//116444736000000000 - this is year 1600
  long win32FileTime = 10000000 * time_t + 116444736000000000;
  return DateTime.FromFileTime(win32FileTime);

C# didn't show any better results here as well... Maybe I failed to find a conversion function. But, hell, was it really so hard to make the necessary constructor for DateTime? Why, when it comes to interacting with the environment, do we have to do everything "with our hands", in the old fashion?

Search of all the projects of one solution

It may be necessary to search for all the projects included into a Visual Studio solution for some tasks.

Instead of using a simple and nice foreach, we must write the following code:

Solution2 solution = PVSStudio.DTE.Solution as Solution2;
SolutionBuild2 solutionBuild = 
SolutionContexts projectContexts = 

int prjCount = projectContexts.Count;
for (int i = 1; i <= prjCount; i++)
    SolutionContext projectContext = null;
        projectContext = projectContexts.Item(i);
    catch (Exception)
        // try/catch block is a workaround. 
        // It's needed for correct working on solution 
        // with unloaded projects.

First, it appears that foreach is unavailable for this class. Well, let it be, we still remember how to use for. Second, if you address an element which is included into the set but its state is "not very correct", an exception is thrown. As a result, the code gets much more complicated. So again the code in C# in no way differs from code in any other language.


By writing this post I wanted to show that far not always code in C# (or any other language) is simpler than code in C/C++. That is why you shouldn't believe blindly that "everything must be rewritten in C#". However, I do not think that "C# is junk" because it really makes life easier in many aspects.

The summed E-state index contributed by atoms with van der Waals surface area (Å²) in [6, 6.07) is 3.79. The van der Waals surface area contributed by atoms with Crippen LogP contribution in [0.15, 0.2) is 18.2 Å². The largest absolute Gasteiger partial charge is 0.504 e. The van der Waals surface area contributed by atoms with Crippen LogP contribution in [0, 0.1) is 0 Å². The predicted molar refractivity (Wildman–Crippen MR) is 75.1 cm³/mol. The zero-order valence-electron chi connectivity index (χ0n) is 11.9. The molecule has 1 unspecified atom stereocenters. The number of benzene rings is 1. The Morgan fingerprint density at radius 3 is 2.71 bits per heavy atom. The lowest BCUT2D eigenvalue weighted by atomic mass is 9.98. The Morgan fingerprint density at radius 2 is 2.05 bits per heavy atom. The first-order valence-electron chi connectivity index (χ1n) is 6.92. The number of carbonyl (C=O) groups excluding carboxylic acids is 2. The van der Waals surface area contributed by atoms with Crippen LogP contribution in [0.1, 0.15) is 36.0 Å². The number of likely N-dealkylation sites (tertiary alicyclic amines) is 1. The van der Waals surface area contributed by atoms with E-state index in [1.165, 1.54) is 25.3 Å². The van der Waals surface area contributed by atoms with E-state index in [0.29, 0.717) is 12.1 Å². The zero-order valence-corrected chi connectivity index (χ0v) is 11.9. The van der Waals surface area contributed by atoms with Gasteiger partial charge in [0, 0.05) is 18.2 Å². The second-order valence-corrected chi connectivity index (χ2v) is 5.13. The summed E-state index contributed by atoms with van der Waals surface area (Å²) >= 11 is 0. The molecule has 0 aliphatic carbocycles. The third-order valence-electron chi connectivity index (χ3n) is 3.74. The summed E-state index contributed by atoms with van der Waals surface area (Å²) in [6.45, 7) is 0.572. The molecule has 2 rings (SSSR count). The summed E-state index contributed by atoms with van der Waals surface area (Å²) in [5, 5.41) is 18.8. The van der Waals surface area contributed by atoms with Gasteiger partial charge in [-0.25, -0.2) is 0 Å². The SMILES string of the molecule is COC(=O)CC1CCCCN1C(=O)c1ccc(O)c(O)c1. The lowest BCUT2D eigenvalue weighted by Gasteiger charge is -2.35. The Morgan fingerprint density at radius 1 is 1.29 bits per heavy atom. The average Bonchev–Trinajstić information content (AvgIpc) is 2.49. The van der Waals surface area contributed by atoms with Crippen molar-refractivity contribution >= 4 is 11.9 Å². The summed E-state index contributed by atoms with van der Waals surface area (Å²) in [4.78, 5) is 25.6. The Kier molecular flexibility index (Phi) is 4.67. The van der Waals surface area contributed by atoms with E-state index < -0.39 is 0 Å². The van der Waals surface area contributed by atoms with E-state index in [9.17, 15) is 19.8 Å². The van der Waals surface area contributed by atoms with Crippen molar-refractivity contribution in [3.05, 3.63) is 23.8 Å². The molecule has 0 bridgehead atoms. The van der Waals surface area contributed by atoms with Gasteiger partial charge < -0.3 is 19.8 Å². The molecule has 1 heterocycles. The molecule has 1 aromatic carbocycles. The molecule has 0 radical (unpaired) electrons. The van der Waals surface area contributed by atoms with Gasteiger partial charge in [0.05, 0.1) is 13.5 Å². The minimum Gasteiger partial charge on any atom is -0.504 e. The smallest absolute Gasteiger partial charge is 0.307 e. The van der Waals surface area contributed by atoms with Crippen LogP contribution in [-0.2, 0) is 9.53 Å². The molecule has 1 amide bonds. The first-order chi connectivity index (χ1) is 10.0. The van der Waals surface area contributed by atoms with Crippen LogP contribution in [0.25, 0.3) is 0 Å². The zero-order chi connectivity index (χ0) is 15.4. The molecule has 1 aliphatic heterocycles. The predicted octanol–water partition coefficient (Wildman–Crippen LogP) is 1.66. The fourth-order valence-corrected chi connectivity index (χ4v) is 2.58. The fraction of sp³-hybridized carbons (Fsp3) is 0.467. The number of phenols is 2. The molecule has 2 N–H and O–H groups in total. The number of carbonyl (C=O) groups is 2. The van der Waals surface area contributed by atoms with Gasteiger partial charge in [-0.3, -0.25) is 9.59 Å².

What are the reasons why code fragments mentioned in this post look as complicated as fragments in C++?

  • Interaction with different API's, as, for instance, in case of interacting with Visual Studio API described above.
  • Interaction with programs written in other languages. For instance, the __time64_t type certainly came from a C++-application.
  • Interaction with the operating system. Far not always we can match a nice and correct C#-code with the harsh reality represented by Windows.
  • Imperfection of data processing algorithms. If you work with strings, you cannot get rid of "+1" in your code whatever language you use.

Justification for code used in samples:

  • Comments are cut out; code is abridged to the minimum amount necessary for the article.
  • Yes, the authors of the code are not good at writing in C# but C# doesn't get more magical because of that.